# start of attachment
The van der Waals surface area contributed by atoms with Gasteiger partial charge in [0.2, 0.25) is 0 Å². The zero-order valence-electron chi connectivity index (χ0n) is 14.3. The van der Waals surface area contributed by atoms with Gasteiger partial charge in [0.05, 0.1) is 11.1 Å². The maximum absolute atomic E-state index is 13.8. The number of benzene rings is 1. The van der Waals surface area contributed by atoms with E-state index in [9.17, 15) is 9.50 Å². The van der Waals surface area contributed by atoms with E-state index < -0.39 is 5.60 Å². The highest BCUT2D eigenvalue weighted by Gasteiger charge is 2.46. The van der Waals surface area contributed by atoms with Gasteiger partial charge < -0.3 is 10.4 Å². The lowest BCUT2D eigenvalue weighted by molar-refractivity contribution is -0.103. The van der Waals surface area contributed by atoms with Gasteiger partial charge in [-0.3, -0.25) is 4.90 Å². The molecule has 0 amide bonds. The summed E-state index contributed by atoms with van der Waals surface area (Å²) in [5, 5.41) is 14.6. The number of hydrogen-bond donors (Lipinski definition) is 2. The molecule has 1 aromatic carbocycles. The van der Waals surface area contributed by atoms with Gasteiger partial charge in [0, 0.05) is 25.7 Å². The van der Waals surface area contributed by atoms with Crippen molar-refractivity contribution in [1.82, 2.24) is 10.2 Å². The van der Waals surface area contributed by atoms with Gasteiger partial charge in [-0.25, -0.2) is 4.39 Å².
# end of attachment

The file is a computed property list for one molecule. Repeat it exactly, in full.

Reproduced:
The van der Waals surface area contributed by atoms with Gasteiger partial charge in [0.2, 0.25) is 0 Å². The zero-order valence-electron chi connectivity index (χ0n) is 14.3. The van der Waals surface area contributed by atoms with Gasteiger partial charge in [0.05, 0.1) is 11.1 Å². The maximum absolute atomic E-state index is 13.8. The number of benzene rings is 1. The van der Waals surface area contributed by atoms with E-state index in [9.17, 15) is 9.50 Å². The van der Waals surface area contributed by atoms with E-state index < -0.39 is 5.60 Å². The highest BCUT2D eigenvalue weighted by Gasteiger charge is 2.46. The van der Waals surface area contributed by atoms with Gasteiger partial charge < -0.3 is 10.4 Å². The lowest BCUT2D eigenvalue weighted by molar-refractivity contribution is -0.103. The van der Waals surface area contributed by atoms with Gasteiger partial charge in [-0.3, -0.25) is 4.90 Å². The molecule has 0 amide bonds. The summed E-state index contributed by atoms with van der Waals surface area (Å²) in [5, 5.41) is 14.6. The number of hydrogen-bond donors (Lipinski definition) is 2. The molecule has 1 aromatic carbocycles. The van der Waals surface area contributed by atoms with Gasteiger partial charge in [0, 0.05) is 25.7 Å². The van der Waals surface area contributed by atoms with Crippen molar-refractivity contribution in [1.82, 2.24) is 10.2 Å². The van der Waals surface area contributed by atoms with Gasteiger partial charge in [-0.25, -0.2) is 4.39 Å².